The following recipes are reprinted, with permission, from Wild Fermentation by Sandor Katz.
Time frame: one to four weeks
For 1 gallon:
3 to 4 lbs. unwaxed cucumbers or other vegetables
3/8 c. (6 Tbsp.) sea salt
3 to 4 heads dill or 3 to 4 Tbsp. dill seed
2 to 3 heads of garlic, peeled
1 handful fresh grape, cherry, oak or horseradish leaves
1 pinch black peppercorns
Rinse cukes, taking care not to bruise them. Scrub the blossom ends off. If the cukes aren’t fresh off the vine that day, soak them in cold water for a few hours.
Dissolve sea salt in 1/2 gallon of water to create a brine solution. Stir until dissolved.
Clean the crock, then place at the bottom of it dill, garlic, grape leaves and black peppercorns.
Place cucumbers in crock.
Pour brine over the cucumbers and place a clean plate over them, weighting the plate down with a plastic bag filled with water or a boiled rock. If the brine doesn’t cover the weighted-down plate, add more brine mixed at the same ratio of just under 1 Tbsp. salt per cup of water.
Cover the crock with a lid or a cloth to keep out dust and flies, and store it in a cool place.
Check the crock every day. Skim any mold from the surface, but don’t worry if you don’t get it all. If there is mold, rinse the plate and the weight. Taste the pickles after a few days.
Continue to check the crock every day and enjoy the pickles as they continue to ferment.
After one to four weeks (depending on the temperature), the pickles will be fully sour. Continue to eat them, moving them to the fridge or a very cool cellar to slow fermentation.
Time frame: one to four weeks.
For 1/2 gallon:
5 lbs. turnips or rutabagas
3 Tbsp. sea salt
Grate the turnips coarsely or finely as you prefer.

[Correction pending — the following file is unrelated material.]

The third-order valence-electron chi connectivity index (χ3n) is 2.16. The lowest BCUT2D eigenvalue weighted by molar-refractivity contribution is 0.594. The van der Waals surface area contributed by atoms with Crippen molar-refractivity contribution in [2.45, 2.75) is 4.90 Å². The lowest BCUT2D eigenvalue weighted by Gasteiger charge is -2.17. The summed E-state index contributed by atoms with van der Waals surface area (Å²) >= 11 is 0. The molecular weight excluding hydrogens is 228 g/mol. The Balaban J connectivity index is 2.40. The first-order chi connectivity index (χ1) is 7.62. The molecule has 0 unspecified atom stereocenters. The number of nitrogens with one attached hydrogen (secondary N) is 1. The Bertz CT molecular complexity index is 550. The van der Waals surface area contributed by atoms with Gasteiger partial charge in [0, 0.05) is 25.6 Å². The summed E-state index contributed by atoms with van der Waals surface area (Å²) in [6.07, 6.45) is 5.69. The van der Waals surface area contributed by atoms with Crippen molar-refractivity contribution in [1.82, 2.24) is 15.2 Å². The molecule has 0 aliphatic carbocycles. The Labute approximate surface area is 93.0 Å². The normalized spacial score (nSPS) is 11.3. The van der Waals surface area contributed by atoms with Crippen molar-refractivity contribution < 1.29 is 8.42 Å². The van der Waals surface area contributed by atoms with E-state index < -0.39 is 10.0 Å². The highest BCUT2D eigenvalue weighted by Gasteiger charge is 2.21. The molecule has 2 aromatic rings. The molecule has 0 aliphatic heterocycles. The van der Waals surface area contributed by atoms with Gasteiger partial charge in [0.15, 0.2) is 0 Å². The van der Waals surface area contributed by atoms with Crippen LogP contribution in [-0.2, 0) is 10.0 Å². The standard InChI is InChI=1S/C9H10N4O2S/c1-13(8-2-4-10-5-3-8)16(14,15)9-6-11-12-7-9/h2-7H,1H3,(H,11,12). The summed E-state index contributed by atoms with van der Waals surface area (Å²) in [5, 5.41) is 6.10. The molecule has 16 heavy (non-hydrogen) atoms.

Sprinkle the grated roots with salt as you go. The process will work with more or less salt, so salt to taste.
Add any other vegetable or herb you like, or leave it plain.
Cover and weight the grated roots as for sour pickles (above). Turnips contain more water than cabbage, so they do not take as much pressure or time for the brine to be expressed.
Check the sauerruben after a few days. Wipe away any mold and rinse the cover and weight. Taste the sauerruben. As time passes the flavor will get stronger. Enjoy the evolving flavor over the weeks of warm weather and into the cold months.
Time frame: one to four weeks
For 1/2 gallon:
5 lbs. beets
3 Tbsp. sea salt
1 Tbsp. caraway seed
Process as for sauerruben. Be sure the brine level stays above the plate. If necessary add some brine at a ratio of 1 Tbsp. per cup of water. Eat raw or use to make Borscht.
Note: If you’re not a fan of caraway or you want a change, try this recipe with 1 to 2 Tbsp. grated ginger or 1 tsp. whole cloves instead of the caraway.)
Check the Chelsea Green Web site, www.chelseagreen.com, for information on ordering Wild Fermentation.
This edition of the Harvest Kitchen was originally published in the spring 2004 issue of The Maine Organic Farmer & Gardener.